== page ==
Barred: Jennifer Tyrrell with her son Cruz
Despite massive pressure to change, the Boy Scouts of America (BSA) says that it will continue to bar gays and lesbians from the organisation.
The organisation announced on Tuesday that after a two year review, a secret 11 member committee had unanimously backed its current policy.
The BSA National Executive Board released a statement backing the committee’s decision: “Scouting believes that good people can personally disagree on this topic and still work together to achieve the life-changing benefits to youth through Scouting.
“While not all Board members may personally agree with this policy, and may choose a different direction for their own organisations, BSA leadership agrees this is the best policy for the organisation and supports it for the BSA,” said the board.
The news infuriated LGBT rights groups who said that they will continue to fight against the ban.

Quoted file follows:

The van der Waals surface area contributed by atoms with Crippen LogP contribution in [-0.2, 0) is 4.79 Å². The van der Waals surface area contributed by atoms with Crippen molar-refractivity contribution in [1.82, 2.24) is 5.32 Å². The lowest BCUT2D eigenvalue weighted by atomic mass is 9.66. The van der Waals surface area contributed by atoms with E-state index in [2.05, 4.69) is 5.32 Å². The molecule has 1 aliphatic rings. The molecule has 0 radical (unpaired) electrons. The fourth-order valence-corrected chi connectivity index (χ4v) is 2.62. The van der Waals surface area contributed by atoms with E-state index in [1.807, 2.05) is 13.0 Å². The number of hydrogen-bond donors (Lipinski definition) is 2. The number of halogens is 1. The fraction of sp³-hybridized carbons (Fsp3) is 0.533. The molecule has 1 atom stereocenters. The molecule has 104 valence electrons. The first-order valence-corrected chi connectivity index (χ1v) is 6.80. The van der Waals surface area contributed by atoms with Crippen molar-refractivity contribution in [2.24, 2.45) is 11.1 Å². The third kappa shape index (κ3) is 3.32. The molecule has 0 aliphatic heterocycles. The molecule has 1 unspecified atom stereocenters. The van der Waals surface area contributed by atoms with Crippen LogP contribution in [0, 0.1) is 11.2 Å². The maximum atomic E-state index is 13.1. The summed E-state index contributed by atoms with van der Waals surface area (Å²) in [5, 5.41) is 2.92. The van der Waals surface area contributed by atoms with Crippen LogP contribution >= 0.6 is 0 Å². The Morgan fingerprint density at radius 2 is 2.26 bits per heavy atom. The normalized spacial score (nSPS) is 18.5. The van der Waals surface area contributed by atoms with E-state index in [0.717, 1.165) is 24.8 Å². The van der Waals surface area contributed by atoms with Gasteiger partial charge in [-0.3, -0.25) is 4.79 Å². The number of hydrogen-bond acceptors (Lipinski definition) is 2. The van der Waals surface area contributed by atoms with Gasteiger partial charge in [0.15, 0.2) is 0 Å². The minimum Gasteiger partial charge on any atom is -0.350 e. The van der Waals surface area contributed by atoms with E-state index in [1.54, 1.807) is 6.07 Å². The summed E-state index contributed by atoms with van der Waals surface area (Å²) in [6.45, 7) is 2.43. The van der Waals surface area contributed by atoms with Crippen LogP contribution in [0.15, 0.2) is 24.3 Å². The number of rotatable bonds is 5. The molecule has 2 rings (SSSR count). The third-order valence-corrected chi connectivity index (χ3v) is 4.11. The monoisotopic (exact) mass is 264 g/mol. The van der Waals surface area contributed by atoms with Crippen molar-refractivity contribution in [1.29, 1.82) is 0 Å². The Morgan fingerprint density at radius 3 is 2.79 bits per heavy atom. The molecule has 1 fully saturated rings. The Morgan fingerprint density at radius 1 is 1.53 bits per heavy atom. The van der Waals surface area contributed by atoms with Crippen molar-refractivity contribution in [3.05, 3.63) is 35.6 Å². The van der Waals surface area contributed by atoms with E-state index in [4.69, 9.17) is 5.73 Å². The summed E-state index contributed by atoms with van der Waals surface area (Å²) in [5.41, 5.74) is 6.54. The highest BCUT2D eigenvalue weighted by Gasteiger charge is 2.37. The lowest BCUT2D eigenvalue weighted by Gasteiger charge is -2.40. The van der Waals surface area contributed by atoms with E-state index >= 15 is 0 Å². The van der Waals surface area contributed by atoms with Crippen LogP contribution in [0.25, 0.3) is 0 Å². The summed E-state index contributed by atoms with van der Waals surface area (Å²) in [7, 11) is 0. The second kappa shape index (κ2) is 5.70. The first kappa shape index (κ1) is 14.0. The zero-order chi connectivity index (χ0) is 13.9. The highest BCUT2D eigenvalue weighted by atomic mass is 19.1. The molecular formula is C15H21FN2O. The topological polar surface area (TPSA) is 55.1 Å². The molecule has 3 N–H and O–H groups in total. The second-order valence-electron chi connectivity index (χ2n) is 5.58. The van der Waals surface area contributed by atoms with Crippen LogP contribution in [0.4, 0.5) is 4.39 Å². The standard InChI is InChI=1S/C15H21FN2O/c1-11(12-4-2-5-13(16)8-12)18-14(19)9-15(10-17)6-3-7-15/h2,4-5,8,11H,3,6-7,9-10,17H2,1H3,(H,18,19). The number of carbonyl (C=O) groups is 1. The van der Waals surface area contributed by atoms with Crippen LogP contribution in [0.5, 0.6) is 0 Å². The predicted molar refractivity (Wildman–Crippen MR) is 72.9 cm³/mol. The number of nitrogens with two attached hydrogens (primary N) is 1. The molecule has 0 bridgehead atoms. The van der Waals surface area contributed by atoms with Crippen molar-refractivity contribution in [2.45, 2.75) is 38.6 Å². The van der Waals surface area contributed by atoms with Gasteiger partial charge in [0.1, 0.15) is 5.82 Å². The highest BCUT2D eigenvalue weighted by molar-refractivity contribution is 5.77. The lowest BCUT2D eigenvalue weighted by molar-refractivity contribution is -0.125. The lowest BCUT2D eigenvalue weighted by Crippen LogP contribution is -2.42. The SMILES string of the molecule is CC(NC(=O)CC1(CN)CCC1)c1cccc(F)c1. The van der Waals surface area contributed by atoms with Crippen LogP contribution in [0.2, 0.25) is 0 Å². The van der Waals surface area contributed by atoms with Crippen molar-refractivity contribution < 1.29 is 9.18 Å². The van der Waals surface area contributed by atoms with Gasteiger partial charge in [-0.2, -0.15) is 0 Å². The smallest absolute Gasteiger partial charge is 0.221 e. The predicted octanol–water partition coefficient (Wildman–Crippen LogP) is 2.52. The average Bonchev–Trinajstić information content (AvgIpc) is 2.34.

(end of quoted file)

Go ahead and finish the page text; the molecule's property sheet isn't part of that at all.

“This is a missed opportunity of colossal proportions,” commented Human Rights Campaign President Chad Griffin. “With the country moving toward inclusion, the leaders of the Boy Scouts of America have instead sent a message to young people that only some of them are valued. These adults could have taught the next generation of leaders the value of respect, yet they’ve chosen to teach division and intolerance.”
US courts have affirmed the BSA’s right as a private organisation to place restrictions on its membership and prohibit gays and lesbians from becoming members or serving in leadership positions.
The issue came to the fore in April after lesbian mom Jennifer Tyrrell from Ohio was barred from continuing as a Tiger Cub den leader of her son’s Scout pack because of her sexuality. Her petition calling for the BSA to reconsider its policy has been signed by over 300,000 people.
Tyrrell and her 7-year-old son Cruz will deliver the more than 300,000 signatures and comments from the petition to the BSA’s national headquarters in Dallas today.
“This campaign doesn’t stop, and we will continue to show the Boy Scouts that discrimination and intolerance have no place in scouting,” said Tyrrell. “On Wednesday, I look forward to sharing with the BSA thousands of comments from families like mine that say the time is now to end this anti-gay policy.”